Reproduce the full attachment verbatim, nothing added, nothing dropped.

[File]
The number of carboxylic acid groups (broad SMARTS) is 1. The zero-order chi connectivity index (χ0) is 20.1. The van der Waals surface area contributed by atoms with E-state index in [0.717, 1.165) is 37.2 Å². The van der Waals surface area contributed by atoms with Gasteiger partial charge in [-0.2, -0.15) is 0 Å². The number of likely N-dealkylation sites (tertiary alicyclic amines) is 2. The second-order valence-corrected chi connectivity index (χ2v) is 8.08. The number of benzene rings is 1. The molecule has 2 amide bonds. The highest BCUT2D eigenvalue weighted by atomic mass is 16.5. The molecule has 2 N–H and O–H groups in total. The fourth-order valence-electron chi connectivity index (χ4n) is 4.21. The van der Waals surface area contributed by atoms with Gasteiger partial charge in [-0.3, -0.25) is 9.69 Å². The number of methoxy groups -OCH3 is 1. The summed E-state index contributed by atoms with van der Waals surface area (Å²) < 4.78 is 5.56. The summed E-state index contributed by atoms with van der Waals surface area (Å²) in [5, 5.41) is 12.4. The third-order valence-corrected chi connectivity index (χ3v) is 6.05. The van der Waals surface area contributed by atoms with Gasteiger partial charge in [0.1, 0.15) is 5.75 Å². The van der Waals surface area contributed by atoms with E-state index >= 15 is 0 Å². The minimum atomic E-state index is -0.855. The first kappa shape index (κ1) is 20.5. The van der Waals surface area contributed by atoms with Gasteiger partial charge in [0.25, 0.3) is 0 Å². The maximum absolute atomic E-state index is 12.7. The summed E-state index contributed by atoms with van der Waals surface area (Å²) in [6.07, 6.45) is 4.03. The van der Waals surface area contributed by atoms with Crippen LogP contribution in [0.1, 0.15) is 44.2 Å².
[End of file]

The number of carboxylic acid groups (broad SMARTS) is 1. The zero-order chi connectivity index (χ0) is 20.1. The van der Waals surface area contributed by atoms with E-state index in [0.717, 1.165) is 37.2 Å². The van der Waals surface area contributed by atoms with Gasteiger partial charge in [-0.2, -0.15) is 0 Å². The number of likely N-dealkylation sites (tertiary alicyclic amines) is 2. The second-order valence-corrected chi connectivity index (χ2v) is 8.08. The number of benzene rings is 1. The molecule has 2 amide bonds. The highest BCUT2D eigenvalue weighted by atomic mass is 16.5. The molecule has 2 N–H and O–H groups in total. The fourth-order valence-electron chi connectivity index (χ4n) is 4.21. The van der Waals surface area contributed by atoms with Gasteiger partial charge in [-0.3, -0.25) is 9.69 Å². The number of methoxy groups -OCH3 is 1. The summed E-state index contributed by atoms with van der Waals surface area (Å²) < 4.78 is 5.56. The summed E-state index contributed by atoms with van der Waals surface area (Å²) in [5, 5.41) is 12.4. The third-order valence-corrected chi connectivity index (χ3v) is 6.05. The van der Waals surface area contributed by atoms with Gasteiger partial charge in [0.1, 0.15) is 5.75 Å². The van der Waals surface area contributed by atoms with E-state index >= 15 is 0 Å². The minimum atomic E-state index is -0.855. The first kappa shape index (κ1) is 20.5. The van der Waals surface area contributed by atoms with Gasteiger partial charge in [0.25, 0.3) is 0 Å². The maximum absolute atomic E-state index is 12.7. The summed E-state index contributed by atoms with van der Waals surface area (Å²) in [6.07, 6.45) is 4.03. The van der Waals surface area contributed by atoms with Crippen LogP contribution in [0.1, 0.15) is 44.2 Å².